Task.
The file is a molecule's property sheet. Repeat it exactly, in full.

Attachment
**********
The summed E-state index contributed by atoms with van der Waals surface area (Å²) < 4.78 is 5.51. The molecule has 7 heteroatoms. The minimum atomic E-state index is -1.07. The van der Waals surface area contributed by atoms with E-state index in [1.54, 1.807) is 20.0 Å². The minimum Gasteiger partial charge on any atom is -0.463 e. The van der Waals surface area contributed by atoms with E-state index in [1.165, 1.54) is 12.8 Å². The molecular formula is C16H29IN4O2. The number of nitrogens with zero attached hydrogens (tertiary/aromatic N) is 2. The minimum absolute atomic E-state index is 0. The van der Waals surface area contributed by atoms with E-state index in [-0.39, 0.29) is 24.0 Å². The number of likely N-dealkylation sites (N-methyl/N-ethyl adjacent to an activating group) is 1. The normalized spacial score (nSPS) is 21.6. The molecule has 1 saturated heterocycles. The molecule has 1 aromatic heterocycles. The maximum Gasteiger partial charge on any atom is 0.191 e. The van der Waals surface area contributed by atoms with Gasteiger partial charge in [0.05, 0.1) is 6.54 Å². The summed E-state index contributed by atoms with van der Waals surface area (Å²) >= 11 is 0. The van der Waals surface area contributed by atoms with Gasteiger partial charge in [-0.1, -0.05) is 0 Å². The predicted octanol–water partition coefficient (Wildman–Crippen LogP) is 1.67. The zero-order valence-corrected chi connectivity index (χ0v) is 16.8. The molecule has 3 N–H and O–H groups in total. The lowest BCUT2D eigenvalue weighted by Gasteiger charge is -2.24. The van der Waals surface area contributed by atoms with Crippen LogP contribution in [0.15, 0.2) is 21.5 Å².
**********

The summed E-state index contributed by atoms with van der Waals surface area (Å²) < 4.78 is 5.51. The molecule has 7 heteroatoms. The minimum atomic E-state index is -1.07. The van der Waals surface area contributed by atoms with E-state index in [1.54, 1.807) is 20.0 Å². The minimum Gasteiger partial charge on any atom is -0.463 e. The van der Waals surface area contributed by atoms with E-state index in [1.165, 1.54) is 12.8 Å². The molecular formula is C16H29IN4O2. The number of nitrogens with zero attached hydrogens (tertiary/aromatic N) is 2. The minimum absolute atomic E-state index is 0. The van der Waals surface area contributed by atoms with E-state index in [-0.39, 0.29) is 24.0 Å². The number of likely N-dealkylation sites (N-methyl/N-ethyl adjacent to an activating group) is 1. The normalized spacial score (nSPS) is 21.6. The molecule has 1 saturated heterocycles. The molecule has 1 aromatic heterocycles. The maximum Gasteiger partial charge on any atom is 0.191 e. The van der Waals surface area contributed by atoms with Gasteiger partial charge in [0.05, 0.1) is 6.54 Å². The summed E-state index contributed by atoms with van der Waals surface area (Å²) >= 11 is 0. The van der Waals surface area contributed by atoms with Gasteiger partial charge in [-0.1, -0.05) is 0 Å². The predicted octanol–water partition coefficient (Wildman–Crippen LogP) is 1.67. The zero-order valence-corrected chi connectivity index (χ0v) is 16.8. The molecule has 3 N–H and O–H groups in total. The lowest BCUT2D eigenvalue weighted by Gasteiger charge is -2.24. The van der Waals surface area contributed by atoms with Crippen LogP contribution in [0.15, 0.2) is 21.5 Å².